Another unique property of the category level in article hierarchy 400 is that the assignment of articles (as described in detail below) to article hierarchy 400 must be unique below the category level. That is, each article can be assigned only once to a node at or below a particular category node. By contrast, the same article can be assigned again to a different node at or above the category level (e.g., the division level).

To further illustrate, FIG. 5 illustrates an article hierarchy 500, which shows in greater detail an exemplary embodiment of the article hierarchy of FIG. 4. In the illustrated embodiment, article hierarchy 500 has been defined to include seven distinct levels, comprising: an enterprise level 502, a consumer field (CF) level 504, a division level 506, a consumer theme (CT) level 508, a theme module (TM) level 510, an assortment module (AM) level 512, and an article level 514. CF level 504 may be selected to represent different high level groupings of retail products or services (e.g., fashion, sport). CT level 508 may be selected to represent retail product or service categories presented to consumers in a unified manner, such as the individual shops in a department store. TM level 510 may be selected to represent the different independent presentation spaces for subgroups of merchandise (e.g., long-arm blouses, short-arm blouses, trousers) within each shop in a department store. AM level 512 may be selected to group articles according to various criteria such as the time periods during which such articles will be displayed, the stores to which they will be assigned, etc.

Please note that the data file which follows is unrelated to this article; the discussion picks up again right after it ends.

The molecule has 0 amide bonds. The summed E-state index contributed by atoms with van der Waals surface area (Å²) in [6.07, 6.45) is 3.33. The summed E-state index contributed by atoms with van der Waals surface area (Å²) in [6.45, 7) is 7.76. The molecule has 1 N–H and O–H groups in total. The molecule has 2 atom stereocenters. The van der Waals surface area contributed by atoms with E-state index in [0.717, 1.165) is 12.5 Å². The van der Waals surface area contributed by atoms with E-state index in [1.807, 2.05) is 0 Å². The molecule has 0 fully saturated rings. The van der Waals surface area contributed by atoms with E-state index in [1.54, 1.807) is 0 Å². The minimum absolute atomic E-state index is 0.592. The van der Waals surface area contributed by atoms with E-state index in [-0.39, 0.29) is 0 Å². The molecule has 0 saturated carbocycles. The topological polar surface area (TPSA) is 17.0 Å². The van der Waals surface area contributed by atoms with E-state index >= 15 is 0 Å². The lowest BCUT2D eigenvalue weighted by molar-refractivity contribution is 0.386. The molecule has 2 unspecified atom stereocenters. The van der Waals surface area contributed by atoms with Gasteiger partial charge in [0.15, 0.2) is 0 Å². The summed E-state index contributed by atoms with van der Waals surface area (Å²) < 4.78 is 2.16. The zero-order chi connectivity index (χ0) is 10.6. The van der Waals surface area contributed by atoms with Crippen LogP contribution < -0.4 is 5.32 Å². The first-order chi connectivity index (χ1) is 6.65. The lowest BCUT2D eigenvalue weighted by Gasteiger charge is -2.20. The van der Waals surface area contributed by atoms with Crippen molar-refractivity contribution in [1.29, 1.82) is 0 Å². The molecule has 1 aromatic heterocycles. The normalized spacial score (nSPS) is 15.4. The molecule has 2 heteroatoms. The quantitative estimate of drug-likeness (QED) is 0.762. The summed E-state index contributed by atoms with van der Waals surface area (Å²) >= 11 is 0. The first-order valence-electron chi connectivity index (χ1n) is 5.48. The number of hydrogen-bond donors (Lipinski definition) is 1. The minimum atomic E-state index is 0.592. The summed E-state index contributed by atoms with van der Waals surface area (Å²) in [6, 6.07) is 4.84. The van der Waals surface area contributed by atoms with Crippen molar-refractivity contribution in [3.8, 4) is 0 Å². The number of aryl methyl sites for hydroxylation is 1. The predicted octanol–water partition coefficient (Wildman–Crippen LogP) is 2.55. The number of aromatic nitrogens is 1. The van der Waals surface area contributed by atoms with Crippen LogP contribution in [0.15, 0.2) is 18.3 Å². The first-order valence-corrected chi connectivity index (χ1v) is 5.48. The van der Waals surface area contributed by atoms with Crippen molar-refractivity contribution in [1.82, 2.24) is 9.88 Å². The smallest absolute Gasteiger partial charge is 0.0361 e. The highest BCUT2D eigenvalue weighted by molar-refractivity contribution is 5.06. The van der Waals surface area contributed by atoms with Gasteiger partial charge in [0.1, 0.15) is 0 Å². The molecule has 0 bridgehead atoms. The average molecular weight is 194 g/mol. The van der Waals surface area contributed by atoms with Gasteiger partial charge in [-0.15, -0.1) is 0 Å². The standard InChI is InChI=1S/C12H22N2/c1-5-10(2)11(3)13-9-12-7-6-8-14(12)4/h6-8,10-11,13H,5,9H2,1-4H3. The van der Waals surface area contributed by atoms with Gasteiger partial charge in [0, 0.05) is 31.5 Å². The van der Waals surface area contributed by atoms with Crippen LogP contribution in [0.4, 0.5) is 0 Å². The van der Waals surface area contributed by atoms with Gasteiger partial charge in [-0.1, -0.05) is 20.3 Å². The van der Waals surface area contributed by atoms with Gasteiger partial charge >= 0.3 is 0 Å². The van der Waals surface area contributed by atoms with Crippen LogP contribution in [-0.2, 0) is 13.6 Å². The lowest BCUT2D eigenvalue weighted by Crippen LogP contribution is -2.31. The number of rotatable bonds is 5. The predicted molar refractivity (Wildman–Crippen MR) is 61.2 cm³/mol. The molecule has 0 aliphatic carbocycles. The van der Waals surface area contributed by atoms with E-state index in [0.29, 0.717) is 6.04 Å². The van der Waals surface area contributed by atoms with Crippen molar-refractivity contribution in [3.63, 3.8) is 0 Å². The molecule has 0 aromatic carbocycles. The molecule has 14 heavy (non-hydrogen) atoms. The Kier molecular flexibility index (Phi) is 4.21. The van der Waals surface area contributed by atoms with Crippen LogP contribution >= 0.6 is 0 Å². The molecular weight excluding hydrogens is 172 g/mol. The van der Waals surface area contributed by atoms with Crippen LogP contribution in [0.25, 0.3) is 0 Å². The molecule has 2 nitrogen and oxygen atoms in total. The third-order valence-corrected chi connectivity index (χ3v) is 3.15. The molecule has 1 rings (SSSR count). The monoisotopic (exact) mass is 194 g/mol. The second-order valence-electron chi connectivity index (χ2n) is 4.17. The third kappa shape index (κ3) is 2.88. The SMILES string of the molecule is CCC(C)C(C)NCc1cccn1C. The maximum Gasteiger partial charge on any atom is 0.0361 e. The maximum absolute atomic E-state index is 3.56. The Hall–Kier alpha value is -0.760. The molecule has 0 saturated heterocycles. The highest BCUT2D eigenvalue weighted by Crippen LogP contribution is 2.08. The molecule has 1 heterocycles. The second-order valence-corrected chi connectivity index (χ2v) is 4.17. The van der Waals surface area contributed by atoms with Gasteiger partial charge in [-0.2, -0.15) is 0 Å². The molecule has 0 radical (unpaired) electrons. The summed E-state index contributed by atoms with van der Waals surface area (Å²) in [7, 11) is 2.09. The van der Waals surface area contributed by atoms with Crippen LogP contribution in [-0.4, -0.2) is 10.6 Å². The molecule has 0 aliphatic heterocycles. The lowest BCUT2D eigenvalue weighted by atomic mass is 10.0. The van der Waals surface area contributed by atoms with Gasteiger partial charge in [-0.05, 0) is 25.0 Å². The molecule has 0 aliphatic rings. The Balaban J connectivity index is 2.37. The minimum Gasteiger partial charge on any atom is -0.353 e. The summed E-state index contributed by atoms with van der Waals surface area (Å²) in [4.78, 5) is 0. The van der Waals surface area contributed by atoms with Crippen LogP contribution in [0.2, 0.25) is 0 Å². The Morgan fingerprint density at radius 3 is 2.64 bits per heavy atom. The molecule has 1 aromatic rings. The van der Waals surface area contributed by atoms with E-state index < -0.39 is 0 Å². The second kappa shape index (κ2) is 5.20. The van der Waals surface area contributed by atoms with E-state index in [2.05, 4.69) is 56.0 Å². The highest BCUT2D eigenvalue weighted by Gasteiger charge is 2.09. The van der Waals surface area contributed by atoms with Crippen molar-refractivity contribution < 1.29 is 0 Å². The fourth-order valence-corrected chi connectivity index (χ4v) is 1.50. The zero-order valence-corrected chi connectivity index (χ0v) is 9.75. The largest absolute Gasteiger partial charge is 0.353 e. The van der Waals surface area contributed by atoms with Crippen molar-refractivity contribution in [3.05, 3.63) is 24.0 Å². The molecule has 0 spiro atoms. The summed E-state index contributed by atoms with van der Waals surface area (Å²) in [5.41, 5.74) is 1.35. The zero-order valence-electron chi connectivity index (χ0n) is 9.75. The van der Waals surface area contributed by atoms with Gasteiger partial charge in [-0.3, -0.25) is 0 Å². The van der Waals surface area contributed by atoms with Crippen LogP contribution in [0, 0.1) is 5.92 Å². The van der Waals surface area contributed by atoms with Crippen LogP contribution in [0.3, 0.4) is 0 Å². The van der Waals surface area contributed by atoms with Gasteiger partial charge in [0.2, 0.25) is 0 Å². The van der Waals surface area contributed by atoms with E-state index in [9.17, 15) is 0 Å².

According to an exemplary embodiment, the relationships between the various nodes in article hierarchy 500 may be as follows. The relationship between the nodes of each level above AM level 512 and the node(s) in the next lower level is 1:n. For example, each node in TM level 510 may be assigned or linked to one or more child nodes in AM level 512, while each node in AM level 512 is linked to exactly one parent node in TM level 510. In contrast to the nodes above AM level 512, the relationships between the nodes in AM level 512 and the nodes in Article level 514 may be n:m. That is, a single node in AM level 512 may be linked to one or more child nodes in article level 514, while each node in article level 514 may be linked to one or more parent nodes in AM level 512 so long as each parent node in AM level 512 is in a different category. Thus, in the embodiment illustrated in FIG. 5, article node 520 may be linked to both AM node 522 and AM node 524 in AM level 512 because nodes 522 and 524 are assigned to different categories. In particular, AM node 522 is assigned to the category represented by CT node 528 and AM node 524 is assigned to the category represented by CT node 530. In some embodiments, individual articles in article level 514 may be assigned directly to nodes above AM level 512. For example, article node 520 may be linked directly to TM node 526. This assignment is permissible because TM node 526 is assigned is assigned to a different category than either CT node 528 or 530. In an exemplary embodiment, the user can set a flag to indicate whether the assignment of individual article nodes to more than one parent node in AM level 512 and/or to other higher level nodes is allowable or prohibited.